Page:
Website domain names often need to be changed for a variety of reasons. You might want to offer a more secure browsing experience to your users and move to HTTPS. A brand might be being updated to a new name or a new website structure or you might simply be changing content management systems (CMS) ...
You have your business blog and you're getting your groove on.
As you begin to generate a bit of a following and you're seeing "community signs" such as increased repeat visitor numbers, higher page to visit ratios and also comments on your blog; you may notice the ubiquitos spam.
Some spam is so obvious, if this was 1972, we'd have eaten it. Other spam can be a little harder to detect, and it may get past the spam-catching plugin that you use. Getting comments feels great, particulalry as you launch your business and seek to establish networks and communities so I understand it can be hard to draw that line and work out what is a spam comment and what is a real genuine comment, when perhaps you would rather approve more than you disapprove.
Let's have a quick definition and then look at a few quick and easy ways to tell spam from the real thing!
Spam is a lot of things in a lot of mediums, but from email, to Twitter to blog comments there are common elements:
1.The route to "spam" is electronic.
2. The "spam content" is most often disguised as a genuine communication
3. There is an attempt to deceive you, for the benefit of the "spammer".
When it comes to blog comments, the reason for spamming, is to drop a link on your site, to the spammer site. Most of the time the reason for posting a link isn't so much about getting traffic, but about the spam site, increasing the number of links to it. Some of the most important of the two hundred or so ranking componants of the Google algorithm look at number of links to your site, relevance of such links to your site, the quality/authority of the site linking to you and even more link related factors. If done well and undetected, link spamming via comments can help a spam site achieve a falsely high ranking that does not reflect the true quality of the site.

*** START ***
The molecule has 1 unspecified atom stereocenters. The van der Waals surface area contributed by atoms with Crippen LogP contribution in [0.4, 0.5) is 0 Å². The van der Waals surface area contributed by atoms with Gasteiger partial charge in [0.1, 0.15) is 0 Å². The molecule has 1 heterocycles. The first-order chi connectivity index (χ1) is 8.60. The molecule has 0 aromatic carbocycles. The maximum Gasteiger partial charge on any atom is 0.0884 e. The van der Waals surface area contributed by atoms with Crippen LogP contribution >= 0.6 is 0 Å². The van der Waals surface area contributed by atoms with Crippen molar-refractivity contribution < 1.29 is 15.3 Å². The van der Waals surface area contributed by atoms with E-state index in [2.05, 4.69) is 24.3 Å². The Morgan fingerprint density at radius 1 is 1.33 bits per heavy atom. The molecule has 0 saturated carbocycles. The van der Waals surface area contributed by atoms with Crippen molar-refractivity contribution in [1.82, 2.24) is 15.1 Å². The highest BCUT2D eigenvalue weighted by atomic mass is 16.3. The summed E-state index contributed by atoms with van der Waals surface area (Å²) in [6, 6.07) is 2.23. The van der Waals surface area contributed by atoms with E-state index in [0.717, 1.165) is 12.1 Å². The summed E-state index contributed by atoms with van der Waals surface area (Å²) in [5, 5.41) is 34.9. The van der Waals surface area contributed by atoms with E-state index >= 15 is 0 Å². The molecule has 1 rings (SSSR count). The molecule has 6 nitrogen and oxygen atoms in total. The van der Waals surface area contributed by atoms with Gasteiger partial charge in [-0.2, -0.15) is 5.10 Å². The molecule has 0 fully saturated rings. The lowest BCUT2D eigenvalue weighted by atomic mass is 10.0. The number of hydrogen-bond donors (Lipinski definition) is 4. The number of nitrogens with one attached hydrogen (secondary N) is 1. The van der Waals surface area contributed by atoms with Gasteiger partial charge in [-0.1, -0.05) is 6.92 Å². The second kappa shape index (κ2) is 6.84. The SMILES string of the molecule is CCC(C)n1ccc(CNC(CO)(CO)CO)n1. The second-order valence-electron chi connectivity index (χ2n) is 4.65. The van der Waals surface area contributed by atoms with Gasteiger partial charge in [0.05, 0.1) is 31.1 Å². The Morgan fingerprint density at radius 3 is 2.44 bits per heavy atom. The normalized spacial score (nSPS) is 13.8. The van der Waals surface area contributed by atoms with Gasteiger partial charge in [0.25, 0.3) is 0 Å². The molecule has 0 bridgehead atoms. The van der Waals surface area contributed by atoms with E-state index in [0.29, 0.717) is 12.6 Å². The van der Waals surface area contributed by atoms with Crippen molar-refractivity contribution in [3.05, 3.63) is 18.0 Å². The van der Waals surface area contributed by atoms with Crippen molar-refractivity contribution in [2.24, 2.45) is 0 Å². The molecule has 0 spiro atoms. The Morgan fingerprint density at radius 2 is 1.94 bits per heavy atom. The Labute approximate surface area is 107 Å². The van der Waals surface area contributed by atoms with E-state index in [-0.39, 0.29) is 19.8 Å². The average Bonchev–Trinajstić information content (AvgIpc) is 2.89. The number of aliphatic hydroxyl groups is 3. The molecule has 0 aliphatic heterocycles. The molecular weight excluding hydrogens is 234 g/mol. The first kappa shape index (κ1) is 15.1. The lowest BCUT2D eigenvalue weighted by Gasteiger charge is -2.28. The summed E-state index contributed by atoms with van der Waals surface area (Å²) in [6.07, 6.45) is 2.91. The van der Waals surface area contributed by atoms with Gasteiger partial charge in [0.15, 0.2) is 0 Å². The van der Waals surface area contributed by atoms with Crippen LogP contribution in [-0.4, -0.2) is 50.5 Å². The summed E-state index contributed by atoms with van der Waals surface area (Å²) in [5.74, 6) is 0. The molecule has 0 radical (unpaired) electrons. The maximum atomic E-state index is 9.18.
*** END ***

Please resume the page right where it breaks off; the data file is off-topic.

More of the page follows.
So that's why they do it!
Here's a few thinks to think about when deciding if a comment may actually be spam.
2. Links in the comment/commentor details: are these links relevant to the post, the comment or the general theme of the blog?
3. Does the comment add any value? comments such as "that was a great post - thanks". Might make you feel great for a second, but if the comment adds no value, or makes no real reference to the content - chances are it's deliberate spam.
4. Does it read well? Most spam comments are not made by humans, but by spambots. Such spambots crawl the web looking for blog platforms, crawling and following links to activities such as "add comment" then drop the auto content in the bot program.
5. Is it duplicated? If a comment is very vague and adds no value e.g. "A good article and thank you for the information. I will bookmark this post" then you could try searching for that phrase on Google, to see if it is a bot comment. Make sure you use the quotation marks around the phrase to only get results with the exact phrase, with words in that order.
One final point on blog comments in general. Many blog platforms give you the option to automatically approve all comments that are not identified as spam, malicious or otherwise by your blog software. If you work in a litigious or highly competetive sector, it may be an idea to allow automatic approval anyway, reason being if you have manually seen and approved these comments, you then as a publisher are responsible for this content.
You nearly always did not ask for it.